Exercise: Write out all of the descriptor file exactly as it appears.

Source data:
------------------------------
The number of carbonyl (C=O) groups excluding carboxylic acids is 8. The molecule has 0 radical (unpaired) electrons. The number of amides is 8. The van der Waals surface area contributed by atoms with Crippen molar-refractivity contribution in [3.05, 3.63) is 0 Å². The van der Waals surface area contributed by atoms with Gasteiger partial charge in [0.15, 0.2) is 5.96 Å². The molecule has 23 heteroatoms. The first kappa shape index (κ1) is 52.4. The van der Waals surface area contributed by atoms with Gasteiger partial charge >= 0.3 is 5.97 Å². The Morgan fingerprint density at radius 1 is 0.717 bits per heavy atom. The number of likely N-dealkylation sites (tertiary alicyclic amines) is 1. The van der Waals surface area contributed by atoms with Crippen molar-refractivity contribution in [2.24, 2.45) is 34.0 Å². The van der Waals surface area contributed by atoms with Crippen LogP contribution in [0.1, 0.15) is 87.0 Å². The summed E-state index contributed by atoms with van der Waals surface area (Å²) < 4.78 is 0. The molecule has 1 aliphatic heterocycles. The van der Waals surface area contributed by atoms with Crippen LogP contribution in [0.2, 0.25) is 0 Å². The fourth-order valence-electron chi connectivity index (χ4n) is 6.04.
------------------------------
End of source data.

The number of carbonyl (C=O) groups excluding carboxylic acids is 8. The molecule has 0 radical (unpaired) electrons. The number of amides is 8. The van der Waals surface area contributed by atoms with Crippen molar-refractivity contribution in [3.05, 3.63) is 0 Å². The van der Waals surface area contributed by atoms with Gasteiger partial charge in [0.15, 0.2) is 5.96 Å². The molecule has 23 heteroatoms. The first kappa shape index (κ1) is 52.4. The van der Waals surface area contributed by atoms with Gasteiger partial charge >= 0.3 is 5.97 Å². The Morgan fingerprint density at radius 1 is 0.717 bits per heavy atom. The number of likely N-dealkylation sites (tertiary alicyclic amines) is 1. The van der Waals surface area contributed by atoms with Crippen molar-refractivity contribution in [2.24, 2.45) is 34.0 Å². The van der Waals surface area contributed by atoms with Crippen LogP contribution in [0.1, 0.15) is 87.0 Å². The summed E-state index contributed by atoms with van der Waals surface area (Å²) < 4.78 is 0. The molecule has 1 aliphatic heterocycles. The van der Waals surface area contributed by atoms with Crippen LogP contribution in [0.2, 0.25) is 0 Å². The fourth-order valence-electron chi connectivity index (χ4n) is 6.04.